Still, it is nice to read something in Russian. I probably should try Google translate more often.


  • :greece: Greek: A Greek colleague who works in both English and French reports that the Greek translation is pretty ok, outside of idiom. Creatively, he uses Google Translate on his own text, to see if his French or English writing correctly translates back into Greek:

    The Greek translation is very decent. Of course there are the odd phrases that do not translate literally in every language (e.g. ‘Hey, it is also…’ goes ‘health, it is also…’ or ‘salut, it is also…’) or otherwise expected to fail (32nd of March), particularly when case or gender correspondence is needed. Most sentences, however, are perfectly translated and the articles make perfect sense. I think it is a good idea to keep the translator option in. Things improve in informatics with time anyway.

    If you are especially concerned about how your texts translate, I have noticed, this depends primarily on the quality of English input and on correct punctuation in particular. As I am never confident of anything I write, in any language, I use Google Translator with English on one side and French or Greek on the other. If the translation is good, the original is correct. If the original is correct, it is correctly translated in every language. There are, of course, exceptions like the above. But who cares?!


  • :romania: Romanian: A native speaker of Romanian confirmed that the Italian translation was not so good, but that the Romanian translation appeared to be ok most of the time, or at least vaguely intelligible:

    I took a look at the Romanian version - it is surprisingly good (ok, my expectations were vrey very low…).Most things make sense. However is a word by word translation - so any expression ends up being quite funny. Also, the translator doesn’t know April’s fool - and translated vaccine shot into gun shot .Some grammar glitches come out too - as it is to be expected as English doesn’t assign genders to every single object as Romanian does. So to sum up, the text makes sense (much better than expected, quite decent actually), the main points of the articles are there - but it’s quite obvious an automatic translation with a lot of the puns and wordplays being messed up (and sometimes shaky grammar).It seems to be working better to the more “analytical” articles (e.g. the AZ clinical trial one sounds much better than the Darwin awards one which ended up quite awkward) It’s interesting to see so clearly where human curation is still needed, as a lot of the messed up things are the cultural references and things that are probably best done by a human review.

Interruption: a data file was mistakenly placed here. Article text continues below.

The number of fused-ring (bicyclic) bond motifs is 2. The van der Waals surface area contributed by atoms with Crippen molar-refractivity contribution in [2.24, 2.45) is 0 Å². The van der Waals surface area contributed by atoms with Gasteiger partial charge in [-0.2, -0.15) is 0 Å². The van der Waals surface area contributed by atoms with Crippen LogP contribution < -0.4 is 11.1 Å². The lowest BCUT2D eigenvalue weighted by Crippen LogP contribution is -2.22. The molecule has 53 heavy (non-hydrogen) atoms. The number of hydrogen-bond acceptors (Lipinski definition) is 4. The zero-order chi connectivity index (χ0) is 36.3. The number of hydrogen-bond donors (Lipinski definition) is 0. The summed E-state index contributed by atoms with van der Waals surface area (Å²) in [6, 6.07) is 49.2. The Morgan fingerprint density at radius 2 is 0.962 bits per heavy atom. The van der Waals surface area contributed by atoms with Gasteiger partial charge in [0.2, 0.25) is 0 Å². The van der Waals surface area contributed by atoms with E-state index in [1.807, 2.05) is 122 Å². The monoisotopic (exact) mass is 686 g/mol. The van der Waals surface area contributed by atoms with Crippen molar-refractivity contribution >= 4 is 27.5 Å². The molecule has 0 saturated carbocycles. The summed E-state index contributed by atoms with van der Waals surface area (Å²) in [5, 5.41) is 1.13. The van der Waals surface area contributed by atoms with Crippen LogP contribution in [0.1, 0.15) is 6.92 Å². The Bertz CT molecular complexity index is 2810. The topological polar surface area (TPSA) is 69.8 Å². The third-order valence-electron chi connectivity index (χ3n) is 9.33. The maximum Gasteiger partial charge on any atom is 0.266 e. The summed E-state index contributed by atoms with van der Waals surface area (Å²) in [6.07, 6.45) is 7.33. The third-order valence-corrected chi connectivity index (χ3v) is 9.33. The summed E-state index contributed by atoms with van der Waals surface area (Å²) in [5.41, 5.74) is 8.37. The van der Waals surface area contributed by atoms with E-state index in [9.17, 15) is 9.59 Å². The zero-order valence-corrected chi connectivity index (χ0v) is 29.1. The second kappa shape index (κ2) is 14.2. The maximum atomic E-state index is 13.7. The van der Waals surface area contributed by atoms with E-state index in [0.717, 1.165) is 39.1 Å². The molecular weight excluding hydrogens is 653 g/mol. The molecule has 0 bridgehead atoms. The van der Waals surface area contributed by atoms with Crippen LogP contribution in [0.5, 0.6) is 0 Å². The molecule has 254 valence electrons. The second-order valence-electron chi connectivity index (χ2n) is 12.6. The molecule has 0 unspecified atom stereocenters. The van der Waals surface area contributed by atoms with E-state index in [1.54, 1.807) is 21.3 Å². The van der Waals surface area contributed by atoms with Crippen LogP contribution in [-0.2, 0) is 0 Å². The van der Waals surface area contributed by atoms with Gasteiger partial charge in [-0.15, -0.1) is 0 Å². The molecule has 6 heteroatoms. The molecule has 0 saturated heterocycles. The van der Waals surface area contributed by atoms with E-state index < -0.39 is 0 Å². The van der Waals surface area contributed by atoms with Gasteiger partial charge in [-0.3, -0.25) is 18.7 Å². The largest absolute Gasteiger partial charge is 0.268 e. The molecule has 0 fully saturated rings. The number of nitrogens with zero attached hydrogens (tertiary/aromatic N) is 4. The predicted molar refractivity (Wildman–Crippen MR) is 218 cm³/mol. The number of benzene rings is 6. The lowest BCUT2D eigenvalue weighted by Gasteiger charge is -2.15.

The Weekend Conclusion

It’s fun, but… honestly, not that reliable.

If you already know enough English to understand the original, you can sort of get the gist of it from the machine-generated translation. Or maybe the other way ‘round: you could use the translation to prioritize which posts to read in English to get a full understanding.

Sometimes, if the original isn’t too idiomatic and is not meant to be humorous, the translations are pretty ok.

But if the original is meant to be humorous, or if you really need to have a reliable understanding of the details, the technology of GNMT hasn’t quite gotten there yet. And Italian got the worst reviews, for some reason.

Kind of amusing. Not for use in serious applications like the UN. But this blog aspires to be just “kind of amusing”, so I think I’ll keep it.

The Real Conclusion

Honestly, the most important lesson for me was: renewed respect for my friends and colleagues from all over the world. I’m proud to know and to have worked with all of you. Thanks for taking the time to offer your thoughts on an obscure little blog!

Notes & References

1: GeeksForGeeks, “How To Add Google Translate Button On Your Webpage?”, Geeks for Geeks tutorials, updated 2019-Aug-07.

Published Mon 2021-May-03